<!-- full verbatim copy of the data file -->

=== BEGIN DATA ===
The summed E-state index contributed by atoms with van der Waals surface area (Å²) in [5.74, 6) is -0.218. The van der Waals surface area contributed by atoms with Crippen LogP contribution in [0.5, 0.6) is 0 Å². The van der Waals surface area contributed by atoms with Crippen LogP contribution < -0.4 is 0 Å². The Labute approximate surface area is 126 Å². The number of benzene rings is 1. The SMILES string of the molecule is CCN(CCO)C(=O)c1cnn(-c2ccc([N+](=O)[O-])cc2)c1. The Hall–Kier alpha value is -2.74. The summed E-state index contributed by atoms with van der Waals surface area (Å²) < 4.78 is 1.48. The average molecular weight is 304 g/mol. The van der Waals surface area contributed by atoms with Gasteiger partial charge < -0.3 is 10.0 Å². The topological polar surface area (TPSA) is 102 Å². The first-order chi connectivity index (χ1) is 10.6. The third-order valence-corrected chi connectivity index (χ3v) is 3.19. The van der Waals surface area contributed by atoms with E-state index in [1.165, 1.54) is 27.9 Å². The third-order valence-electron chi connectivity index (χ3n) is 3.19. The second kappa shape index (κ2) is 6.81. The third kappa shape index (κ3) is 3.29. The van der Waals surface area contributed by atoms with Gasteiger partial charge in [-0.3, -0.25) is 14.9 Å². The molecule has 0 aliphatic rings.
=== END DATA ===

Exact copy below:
The summed E-state index contributed by atoms with van der Waals surface area (Å²) in [5.74, 6) is -0.218. The van der Waals surface area contributed by atoms with Crippen LogP contribution in [0.5, 0.6) is 0 Å². The van der Waals surface area contributed by atoms with Crippen LogP contribution < -0.4 is 0 Å². The Labute approximate surface area is 126 Å². The number of benzene rings is 1. The SMILES string of the molecule is CCN(CCO)C(=O)c1cnn(-c2ccc([N+](=O)[O-])cc2)c1. The Hall–Kier alpha value is -2.74. The summed E-state index contributed by atoms with van der Waals surface area (Å²) < 4.78 is 1.48. The average molecular weight is 304 g/mol. The van der Waals surface area contributed by atoms with Gasteiger partial charge < -0.3 is 10.0 Å². The topological polar surface area (TPSA) is 102 Å². The first-order chi connectivity index (χ1) is 10.6. The third-order valence-corrected chi connectivity index (χ3v) is 3.19. The van der Waals surface area contributed by atoms with E-state index in [1.165, 1.54) is 27.9 Å². The third-order valence-electron chi connectivity index (χ3n) is 3.19. The second kappa shape index (κ2) is 6.81. The third kappa shape index (κ3) is 3.29. The van der Waals surface area contributed by atoms with Gasteiger partial charge in [-0.3, -0.25) is 14.9 Å². The molecule has 0 aliphatic rings.